Georgetown on Penang island, northwest Malaysia, where some old cultures hang grimly on in the face of rising opposition. Also know as Pulau Pinang the island is in the state of Penang. Photo by Adrian Loader.
A gorgeous original Chinese shop front in Georgetown. One of the reasons for Penang’s new World Heritage Site status. Photo by Adrian Loader.
Best things to do on Penang Island
• stroll the Pinang Perankan Museum in George Town, the beautiful and lavishly furnished home of a wealthy Chinese/Malay family; see how they lived and all their well preserved knick-knacks. A guided tour is probably worth the extra cost to get a lot more detail and history.
• flutter into the small Penang Butterfly Farm for an hour or two and share space with hundreds of spectacular and often strange wing critters (that may settle on you), along with some other beasts such as snakes, lizards, spiders, scorpions, turtles and fish. Best to go first thing in the morning when it’s reasonably cool. There’s no public transport nearby so it may be a taxi job or a bit of a walk. Entry fee is a little pricey.
• wander in wonder at the tranquil ambience of the Dharmikarama Burmese Temple, Georgetown, and its gloriously over-the-top gold buddhas, stupas, shrines and intricate reliefs. It’s very different from the usual Chinese Buddhist temples. Dharmikarama is just opposite a Thai Buddhist temple so you could have a two-in-one religious experience! And there’s a bus stop nearby.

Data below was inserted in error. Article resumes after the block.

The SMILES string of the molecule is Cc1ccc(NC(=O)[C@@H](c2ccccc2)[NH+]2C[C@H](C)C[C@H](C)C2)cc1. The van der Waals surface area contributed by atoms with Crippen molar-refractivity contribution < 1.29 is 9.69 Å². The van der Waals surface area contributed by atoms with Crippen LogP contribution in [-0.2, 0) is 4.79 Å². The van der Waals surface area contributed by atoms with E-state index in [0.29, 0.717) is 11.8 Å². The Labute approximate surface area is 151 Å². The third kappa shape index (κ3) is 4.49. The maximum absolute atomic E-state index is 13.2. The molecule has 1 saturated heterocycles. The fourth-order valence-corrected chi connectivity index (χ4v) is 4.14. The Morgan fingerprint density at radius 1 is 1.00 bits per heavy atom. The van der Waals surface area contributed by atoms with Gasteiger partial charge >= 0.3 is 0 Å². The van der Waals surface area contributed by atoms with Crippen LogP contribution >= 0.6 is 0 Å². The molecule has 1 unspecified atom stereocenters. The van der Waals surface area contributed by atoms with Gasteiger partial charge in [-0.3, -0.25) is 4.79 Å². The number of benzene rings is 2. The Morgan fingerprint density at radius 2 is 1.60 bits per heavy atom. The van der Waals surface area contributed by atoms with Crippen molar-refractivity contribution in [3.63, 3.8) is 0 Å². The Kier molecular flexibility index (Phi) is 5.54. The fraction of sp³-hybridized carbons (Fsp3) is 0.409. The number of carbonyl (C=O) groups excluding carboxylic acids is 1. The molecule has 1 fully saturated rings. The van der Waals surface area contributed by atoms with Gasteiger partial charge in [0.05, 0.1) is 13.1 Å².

• take the kids to Adventure Zone in the Golden Sands Resort, Batu Feringgi Beach. AZ is a huge indoor playground with massive slides, obstacle course, toddler area and other play equipment that kids love. It’s air conditioned and got wifi, snacks and drinks so parents are well sorted. Socks and long-sleeve T shirts mandatory!
• Khoo Kongsi Chinese temple in Georgetown is one of the most spectacular of this genre, absolutely packed with carvings, murals and paintings, but lacking in much explanatory data.
• Another possibly interesting old house/museum is the Cheong Fatt Tze mansion in Georgetown, but only visitable with a guided tour three or four times a day and the experience very much depends on the knowledge, enthusiasm and humour of the guide.
Kek Lok Si temple/monastery in Georgetown, Penang. Photo by D. Berthold.
• Kek Lok Si temple/monastery is an elaborate, interesting and free-to-enter attraction with magnificent stupas and statues and terrific views over Penang but it’s a bit run-down, lacking useful information and loaded with tacky gift shops. It’s on Crane Hill and with no public transport nearby it’s a half hour walk from the nearest bus or a taxi ride.
Monkey Beach, Penang Island. Photo by Asiadetailfeed.
• Penang National Park in the island’s northwest features a quite unspoilt jungle (aka rainforest! ), wild monkeys, and decent though slightly uncared-for stretches of sand but well-organised trails with occasional tricky sections. It’s a good place for a hike, a swim or fishing but also boasts a Turtle Sanctuary. Don’t show the monkeys on Monkey Beach food unless you want them to go bananas! Camping at Monkey Beach is possible but bring food and water though there are sometimes vendors there.
Get there by bus in about an hour from Georgetown. Tired hikers often catch a boat ride back to Georgetown, while tourists who don’t fancy a 3. 5km hike from the entrance can take a boat to Monkey beach.